Well, when I started looking at review sites to get a feel for what to expect when sending out review copies of my books, I realized the process was similar. You have to find blogging sites where the site owner hosts reviews. You’ve got to see what criteria the site owner has, then write to them with the reasons why you think they might like your book.

In terms of ‘adoption,’ you want readers to go to your book page, like what they see, then go buy the book.

Anyway, I also mentioned that online text RPGs helped me in setting up the website. Aside from helping me improve my writing, many of the RPGs were hosted by the same site. Basically, the host site used templates. Once you figured out how to use the template, you could easily design an RPG forum, even with restrictions. This came in handy when creating the main site (and in creating a WordPress blog) because I was familiar with the concept, if not how Zoho (the host Isaac and I use for Infinitas Publishing) specifically worked.

My Dreamweaver class came in handy because it taught me the basics of CSS (I already knew basic HTML from my days of running a petz site). Knowing those basics allowed me to do minor alterations to the template so that the site looked more like how Isaac and I wanted it to look.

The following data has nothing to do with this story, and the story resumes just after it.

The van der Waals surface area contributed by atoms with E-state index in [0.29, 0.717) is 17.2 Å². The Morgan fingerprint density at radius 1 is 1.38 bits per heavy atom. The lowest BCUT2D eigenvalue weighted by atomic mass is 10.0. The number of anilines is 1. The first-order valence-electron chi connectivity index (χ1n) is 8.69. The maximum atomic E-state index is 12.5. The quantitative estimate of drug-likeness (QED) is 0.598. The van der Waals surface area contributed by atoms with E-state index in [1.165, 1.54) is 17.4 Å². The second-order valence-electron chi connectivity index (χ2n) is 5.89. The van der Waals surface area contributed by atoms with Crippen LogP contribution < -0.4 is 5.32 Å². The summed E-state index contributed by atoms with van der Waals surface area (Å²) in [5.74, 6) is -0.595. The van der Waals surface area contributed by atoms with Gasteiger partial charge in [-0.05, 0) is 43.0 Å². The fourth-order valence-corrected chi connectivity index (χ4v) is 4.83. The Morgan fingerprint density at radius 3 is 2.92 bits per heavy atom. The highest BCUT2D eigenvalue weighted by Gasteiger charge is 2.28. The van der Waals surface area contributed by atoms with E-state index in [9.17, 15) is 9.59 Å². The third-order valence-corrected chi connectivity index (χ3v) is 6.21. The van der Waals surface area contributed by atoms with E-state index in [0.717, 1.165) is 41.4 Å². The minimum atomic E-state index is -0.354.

But having a functional website wasn’t the only thing online games taught me.

I spent several years playing Furry Paws, an online dog-showing simulation. In the game, you have in-game currency, but you also have FPP, which is usually purchased with real money, then used to buy an upgraded account. I was a teenager when I played the game, and I couldn’t funnel real money into an online game. So I created art (various tags for the players on the forums) who would pay me in-game currency, which could then be exchanged for FPP via other players, then be used to buy an upgraded account.